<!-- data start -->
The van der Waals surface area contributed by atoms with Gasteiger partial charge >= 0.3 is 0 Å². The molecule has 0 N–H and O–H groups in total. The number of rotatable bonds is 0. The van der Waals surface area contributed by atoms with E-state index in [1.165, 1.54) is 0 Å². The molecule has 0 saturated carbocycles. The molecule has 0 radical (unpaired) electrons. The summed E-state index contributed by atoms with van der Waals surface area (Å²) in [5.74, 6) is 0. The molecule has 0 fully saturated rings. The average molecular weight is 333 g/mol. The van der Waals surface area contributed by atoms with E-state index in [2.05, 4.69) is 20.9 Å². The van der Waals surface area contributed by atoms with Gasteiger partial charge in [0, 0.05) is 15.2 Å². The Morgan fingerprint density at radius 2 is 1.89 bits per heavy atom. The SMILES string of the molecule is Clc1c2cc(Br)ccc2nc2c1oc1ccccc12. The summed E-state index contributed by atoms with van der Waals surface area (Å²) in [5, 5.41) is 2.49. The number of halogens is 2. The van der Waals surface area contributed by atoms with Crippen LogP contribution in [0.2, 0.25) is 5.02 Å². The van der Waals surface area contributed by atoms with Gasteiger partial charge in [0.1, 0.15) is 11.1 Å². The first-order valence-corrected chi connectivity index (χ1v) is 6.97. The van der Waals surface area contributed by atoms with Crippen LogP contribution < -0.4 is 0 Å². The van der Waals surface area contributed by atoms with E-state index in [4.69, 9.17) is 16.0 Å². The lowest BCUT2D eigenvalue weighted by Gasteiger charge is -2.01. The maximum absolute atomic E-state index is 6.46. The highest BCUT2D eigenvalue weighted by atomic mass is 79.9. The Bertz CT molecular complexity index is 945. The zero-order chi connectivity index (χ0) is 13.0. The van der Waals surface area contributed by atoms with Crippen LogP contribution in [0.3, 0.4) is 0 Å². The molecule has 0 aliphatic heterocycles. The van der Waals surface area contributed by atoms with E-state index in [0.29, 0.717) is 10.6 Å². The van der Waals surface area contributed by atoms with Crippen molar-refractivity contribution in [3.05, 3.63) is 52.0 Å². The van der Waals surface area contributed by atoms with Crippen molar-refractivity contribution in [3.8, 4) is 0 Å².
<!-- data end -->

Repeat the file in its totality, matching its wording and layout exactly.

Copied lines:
The van der Waals surface area contributed by atoms with Gasteiger partial charge >= 0.3 is 0 Å². The molecule has 0 N–H and O–H groups in total. The number of rotatable bonds is 0. The van der Waals surface area contributed by atoms with E-state index in [1.165, 1.54) is 0 Å². The molecule has 0 saturated carbocycles. The molecule has 0 radical (unpaired) electrons. The summed E-state index contributed by atoms with van der Waals surface area (Å²) in [5.74, 6) is 0. The molecule has 0 fully saturated rings. The average molecular weight is 333 g/mol. The van der Waals surface area contributed by atoms with E-state index in [2.05, 4.69) is 20.9 Å². The van der Waals surface area contributed by atoms with Gasteiger partial charge in [0, 0.05) is 15.2 Å². The Morgan fingerprint density at radius 2 is 1.89 bits per heavy atom. The SMILES string of the molecule is Clc1c2cc(Br)ccc2nc2c1oc1ccccc12. The summed E-state index contributed by atoms with van der Waals surface area (Å²) in [5, 5.41) is 2.49. The number of halogens is 2. The van der Waals surface area contributed by atoms with Crippen LogP contribution in [0.2, 0.25) is 5.02 Å². The van der Waals surface area contributed by atoms with Gasteiger partial charge in [0.1, 0.15) is 11.1 Å². The first-order valence-corrected chi connectivity index (χ1v) is 6.97. The van der Waals surface area contributed by atoms with Crippen LogP contribution < -0.4 is 0 Å². The van der Waals surface area contributed by atoms with E-state index in [4.69, 9.17) is 16.0 Å². The lowest BCUT2D eigenvalue weighted by Gasteiger charge is -2.01. The maximum absolute atomic E-state index is 6.46. The highest BCUT2D eigenvalue weighted by atomic mass is 79.9. The Bertz CT molecular complexity index is 945. The zero-order chi connectivity index (χ0) is 13.0. The van der Waals surface area contributed by atoms with Crippen LogP contribution in [0.3, 0.4) is 0 Å². The molecule has 0 aliphatic heterocycles. The van der Waals surface area contributed by atoms with E-state index in [0.29, 0.717) is 10.6 Å². The van der Waals surface area contributed by atoms with Crippen molar-refractivity contribution in [3.05, 3.63) is 52.0 Å². The van der Waals surface area contributed by atoms with Crippen molar-refractivity contribution in [3.8, 4) is 0 Å².